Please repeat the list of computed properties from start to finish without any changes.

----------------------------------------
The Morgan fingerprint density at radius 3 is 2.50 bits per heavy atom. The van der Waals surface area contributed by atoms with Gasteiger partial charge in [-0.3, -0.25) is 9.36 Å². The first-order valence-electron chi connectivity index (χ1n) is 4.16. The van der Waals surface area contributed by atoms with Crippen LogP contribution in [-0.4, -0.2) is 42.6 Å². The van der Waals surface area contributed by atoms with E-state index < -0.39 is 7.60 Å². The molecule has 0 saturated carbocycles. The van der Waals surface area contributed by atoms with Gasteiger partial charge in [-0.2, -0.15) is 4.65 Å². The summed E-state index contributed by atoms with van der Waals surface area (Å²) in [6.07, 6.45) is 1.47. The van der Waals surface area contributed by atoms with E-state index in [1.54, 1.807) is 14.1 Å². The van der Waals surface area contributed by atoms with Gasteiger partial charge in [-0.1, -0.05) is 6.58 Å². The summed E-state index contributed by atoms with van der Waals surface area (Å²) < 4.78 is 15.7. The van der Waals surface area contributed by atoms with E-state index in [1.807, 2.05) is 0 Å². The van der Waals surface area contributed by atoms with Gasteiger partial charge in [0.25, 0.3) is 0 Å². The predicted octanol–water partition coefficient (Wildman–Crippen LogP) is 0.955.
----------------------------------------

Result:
The Morgan fingerprint density at radius 3 is 2.50 bits per heavy atom. The van der Waals surface area contributed by atoms with Gasteiger partial charge in [-0.3, -0.25) is 9.36 Å². The first-order valence-electron chi connectivity index (χ1n) is 4.16. The van der Waals surface area contributed by atoms with Crippen LogP contribution in [-0.4, -0.2) is 42.6 Å². The van der Waals surface area contributed by atoms with E-state index < -0.39 is 7.60 Å². The molecule has 0 saturated carbocycles. The van der Waals surface area contributed by atoms with Gasteiger partial charge in [-0.2, -0.15) is 4.65 Å². The summed E-state index contributed by atoms with van der Waals surface area (Å²) in [6.07, 6.45) is 1.47. The van der Waals surface area contributed by atoms with E-state index in [1.54, 1.807) is 14.1 Å². The van der Waals surface area contributed by atoms with Gasteiger partial charge in [-0.1, -0.05) is 6.58 Å². The summed E-state index contributed by atoms with van der Waals surface area (Å²) < 4.78 is 15.7. The van der Waals surface area contributed by atoms with E-state index in [1.807, 2.05) is 0 Å². The van der Waals surface area contributed by atoms with Gasteiger partial charge in [0.25, 0.3) is 0 Å². The predicted octanol–water partition coefficient (Wildman–Crippen LogP) is 0.955.